With Alex Honnold, Jimmy Chin.
National Geographic photographs of natural phenomena are going to astound you, so no matter what you think of this movie’s characters, or the dialogue, or the story line, the photography is going to keep you glued to your seat.
Several narrative threads are carefully developed. Besides the suspense of whether Honnold can complete what no one has ever done, a climb up an almost sheer granite mountain in Yosemite National Park called El Capitan, there is the conflict of the filmmakers, the ethical risk they face if they interfere with or distract the climber on his perilous trek and contribute to a fatal fall.
The emotional attachment of his girlfriend, Sanni, complicates his previous monomania about the climb, and chips away at his dedication to complete a climb, regardless of all risk. Before he had a girlfriend, only his mother would not be informed that he was about to climb a treacherous mountain. Now there is more at stake. A woman you love, who has taught you to hug does not want you to die, so by extension, does not want you to risk your life, which taken to its logical conclusion means she severely inhibits your goals tied to risking your life every time you climb a mountain solo, without ropes.
Another climber compares what Alex is doing to an Olympic athlete. There are two possible outcomes. He either wins a gold medal and sets an unprecedented record. Alternatively, he falls to his death.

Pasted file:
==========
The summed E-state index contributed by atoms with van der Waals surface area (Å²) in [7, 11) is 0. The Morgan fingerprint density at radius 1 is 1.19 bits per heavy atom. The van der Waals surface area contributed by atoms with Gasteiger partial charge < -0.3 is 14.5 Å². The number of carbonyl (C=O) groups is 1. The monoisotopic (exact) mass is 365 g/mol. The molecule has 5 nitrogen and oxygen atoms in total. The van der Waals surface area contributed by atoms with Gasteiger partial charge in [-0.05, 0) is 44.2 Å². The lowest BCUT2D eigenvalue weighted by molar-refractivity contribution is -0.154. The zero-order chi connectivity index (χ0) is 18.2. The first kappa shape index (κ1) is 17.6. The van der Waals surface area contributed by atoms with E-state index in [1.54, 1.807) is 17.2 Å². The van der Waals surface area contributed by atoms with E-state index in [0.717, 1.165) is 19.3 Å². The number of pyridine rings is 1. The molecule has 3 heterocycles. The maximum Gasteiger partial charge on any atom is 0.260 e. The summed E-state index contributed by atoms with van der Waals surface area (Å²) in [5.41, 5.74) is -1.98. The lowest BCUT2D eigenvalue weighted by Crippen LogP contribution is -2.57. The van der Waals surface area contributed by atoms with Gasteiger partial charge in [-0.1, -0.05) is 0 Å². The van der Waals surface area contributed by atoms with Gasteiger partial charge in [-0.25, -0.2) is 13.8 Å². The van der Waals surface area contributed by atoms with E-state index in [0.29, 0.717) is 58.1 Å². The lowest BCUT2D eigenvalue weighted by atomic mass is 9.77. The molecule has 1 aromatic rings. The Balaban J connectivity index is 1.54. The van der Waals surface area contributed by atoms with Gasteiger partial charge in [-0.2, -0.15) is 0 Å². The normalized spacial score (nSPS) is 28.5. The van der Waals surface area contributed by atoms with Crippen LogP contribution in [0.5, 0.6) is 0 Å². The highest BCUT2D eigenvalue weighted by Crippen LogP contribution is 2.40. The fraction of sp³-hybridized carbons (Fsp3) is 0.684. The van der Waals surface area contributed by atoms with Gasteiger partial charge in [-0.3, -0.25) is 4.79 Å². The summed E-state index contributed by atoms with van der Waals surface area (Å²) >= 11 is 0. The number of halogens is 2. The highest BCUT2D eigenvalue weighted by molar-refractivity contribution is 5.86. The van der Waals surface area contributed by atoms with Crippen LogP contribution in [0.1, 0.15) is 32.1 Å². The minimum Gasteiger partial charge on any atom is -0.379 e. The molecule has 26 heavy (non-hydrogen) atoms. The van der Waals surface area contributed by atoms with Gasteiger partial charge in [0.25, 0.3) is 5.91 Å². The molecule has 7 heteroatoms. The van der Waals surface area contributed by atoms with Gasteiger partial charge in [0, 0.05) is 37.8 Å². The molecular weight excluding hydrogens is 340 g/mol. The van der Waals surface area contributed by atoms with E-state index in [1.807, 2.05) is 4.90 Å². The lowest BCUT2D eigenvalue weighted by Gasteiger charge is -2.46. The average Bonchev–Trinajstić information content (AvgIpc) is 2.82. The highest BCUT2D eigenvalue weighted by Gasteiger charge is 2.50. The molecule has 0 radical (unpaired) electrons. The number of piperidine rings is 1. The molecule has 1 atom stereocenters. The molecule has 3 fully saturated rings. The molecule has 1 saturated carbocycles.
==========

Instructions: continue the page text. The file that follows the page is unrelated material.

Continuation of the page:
Some of the scenes are intimate, and gripping. Sanna, the girlfriend, attractive as she is, is a bit of a buzzkill. She confronts Alex about the real risk, and he answers honestly, that he cannot give up what he loves best, not her, but climbing.
Another remarkable scene takes place in the hospital when he has his brain scanned. Alex’s supreme dedication to climbing has come at the cost of developing relationships. He lives in his van, and eats one-pan meals with his hands. One person thought he had a personality disorder; his mother suggests Aspergers. The MRI of his brain reveals his amygdala, part of the temporal lobes that detect emotional highs and lows, as very calm and resistant to sensation. This might explain Alex’s desire for the thrill of climbing under dangerous if not suicidal conditions. His brain does not register the fear that others with a normal amygdala might.
We learn about other climbers losing their lives. One climber mentions knowing 50 or 60 climbers who have died in the act. Just before Alex attempts his climb of El Capitan, news of Ueli Steck‘s death in a fall in the Himalayas breaks in the papers. Alex defies gravity and ascends the sheer side of the mountain with his extremely strong feet and hands. That he must train rigorously goes without saying. The climb lasts over three hours, in which time he must often haul his whole body up and across a flat rock where there is no margin for error.
The team of cameramen, led by Jimmy Chin, all of them also climbers, are brilliant, performing heroically, sensitive to the fact that Alex may be making his last climb. One of the men blurts out, I don’t see how you can watch. I have to look away.
And sometimes I too found myself covering my eyes, the feeling of danger was so extreme. This is one of the most harrowing movies I have ever seen. It beats action movies, superhero movies with special effects, chase scenes up and down dangerous streets. One human being proves to himself and the world that he is capable of doing something that humans were not meant to do, and he does it flawlessly.